Global Internet freedom has declined for the 12th year in a row, according to the latest report from Freedom House. Russia has increased its crackdown on Internet freedom since the start of the war in Ukraine, while the Chinese Communist Party remains the world leader in digital authoritarianism, mandating “new rules that require platforms to use their algorithmic systems to promote CCP ideology.” The CCP’s Social Credit System fuses online data with offline behavior to gauge the trustworthiness of individual citizens, as part of a larger campaign to consolidate power and silence dissenters on- and offline. In 2021, the Chinese government even prohibited the sharing of religious information online by foreign organizations and people.
These alarming but unsurprising findings underscore the importance of the United States’ ongoing efforts to promote Internet freedom and counter digital authoritarianism around the world. Congress’s recent actions to increase funding for the Open Technology Fund (OTF), one of the most important organizations in this fight, are an important step in the right direction. But responding to this threat will require further efforts from both the public and private sectors.
As Dan Lips and I wrote in our report last year, OTF, a nonprofit organization funded by the State Department’s U.S. Agency for Global Media, has advanced the nation’s longstanding bipartisan goal of promoting Internet freedom and countering digital authoritarianism by supporting the development of open source technology. Its accomplishments include:
- Supporting the development of secure messaging apps that have been used by human rights activists and journalists to communicate safely and securely;
- Funding the creation of anti-censorship tools that help people in repressive regimes access information and connect with the outside world; and
- Investing in research to understand how authoritarian governments are using technology to control their citizens, and developing strategies to counter these efforts.
Recent developments on Capitol Hill show a growing bipartisan recognition of the importance of OTF and its broader mission. Congress provided $40 million in funding for OTF in the FY2023 Omnibus, which represents a nearly 50 percent increase over the prior fiscal year’s funding. During the 118th Congress, Senate Committee on Foreign Relations Chairman Robert Menendez and Senator Marsha Blackburn introduced the Internet Freedom and Operations Act, which would have increased authorization levels for OTF to $49 million and required the State Department and USAID to provide additional grants to support internet freedom projects around the world. These efforts attest to a growing awareness of the role that organizations like OTF play in promoting free access to information globally.
The federal government is not the only institution that can support efforts to fight digital authoritarianism, however. In the past, philanthropy and tech companies have stepped up to support organizations similar to OTF in times of resource constraints and emergencies. Following the 2018 revelations of the Meltdown and Spectre security vulnerabilities, several tech companies pledged donations to improve these critical open source programs used by millions. Similarly, in 2014, the Linux Foundation started the Core Infrastructure Initiative to identify and fund open source projects. Donations to the project from tech giants helped secure our computing infrastructure, and set an example for other countries and companies of how to coordinate responses to major security threats. OTF is well positioned to organize such efforts, given its experience in responding rapidly to emergencies.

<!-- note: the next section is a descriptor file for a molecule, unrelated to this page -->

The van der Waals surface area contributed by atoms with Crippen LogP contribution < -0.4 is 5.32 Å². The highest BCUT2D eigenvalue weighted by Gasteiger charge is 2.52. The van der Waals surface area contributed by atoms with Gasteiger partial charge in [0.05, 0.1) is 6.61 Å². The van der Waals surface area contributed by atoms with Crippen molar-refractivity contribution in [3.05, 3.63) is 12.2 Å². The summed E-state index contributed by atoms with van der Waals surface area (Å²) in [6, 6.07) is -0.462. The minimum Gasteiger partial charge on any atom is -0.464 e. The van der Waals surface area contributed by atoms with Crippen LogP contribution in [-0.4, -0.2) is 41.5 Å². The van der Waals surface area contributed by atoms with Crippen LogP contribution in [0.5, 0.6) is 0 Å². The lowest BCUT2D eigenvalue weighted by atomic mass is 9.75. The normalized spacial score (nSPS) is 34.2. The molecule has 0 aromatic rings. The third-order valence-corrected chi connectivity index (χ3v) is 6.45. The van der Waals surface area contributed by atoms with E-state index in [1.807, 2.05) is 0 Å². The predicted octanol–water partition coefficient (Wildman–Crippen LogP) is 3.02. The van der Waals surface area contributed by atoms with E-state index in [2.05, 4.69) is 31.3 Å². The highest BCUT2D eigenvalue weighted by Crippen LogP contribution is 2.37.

In its latest effort, OTF is launching the Free and Open Source Software (FOSS) Sustainability Fund:
OTF is pleased to be launching the FOSS Fund with support from Schmidt Futures’ Plaintext Group, Omidyar Network, Okta, and GitHub. We are proud to be launching this fund with other organizations that value open source technologies and invest in the security and sustainability of these tools. In addition to expanding support for these critical technologies, these contributions also help to match OTF’s Congressional funding with non-federal resources and deliver on OTF’s mandate to maximize cooperation between public and private sectors.
The FOSS Fund will dedicate resources exclusively to long-term maintenance and sustainability of open source software projects, an area that is often neglected by funders. This funding will allow the FOSS Fund to provide resources to upgrade software that a project depends on or maintain the infrastructure that a project requires to grow.
In its recent national security strategy, the White House wisely emphasized the importance of countering digital authoritarianism and engaging with the private sector, philanthropies, and civil society. Policymakers and philanthropists alike should heed its message. As the necessity of protecting Internet freedom around the world becomes increasingly clear, supporting the work of OTF and its FOSS Fund offers an opportunity to address this critical issue.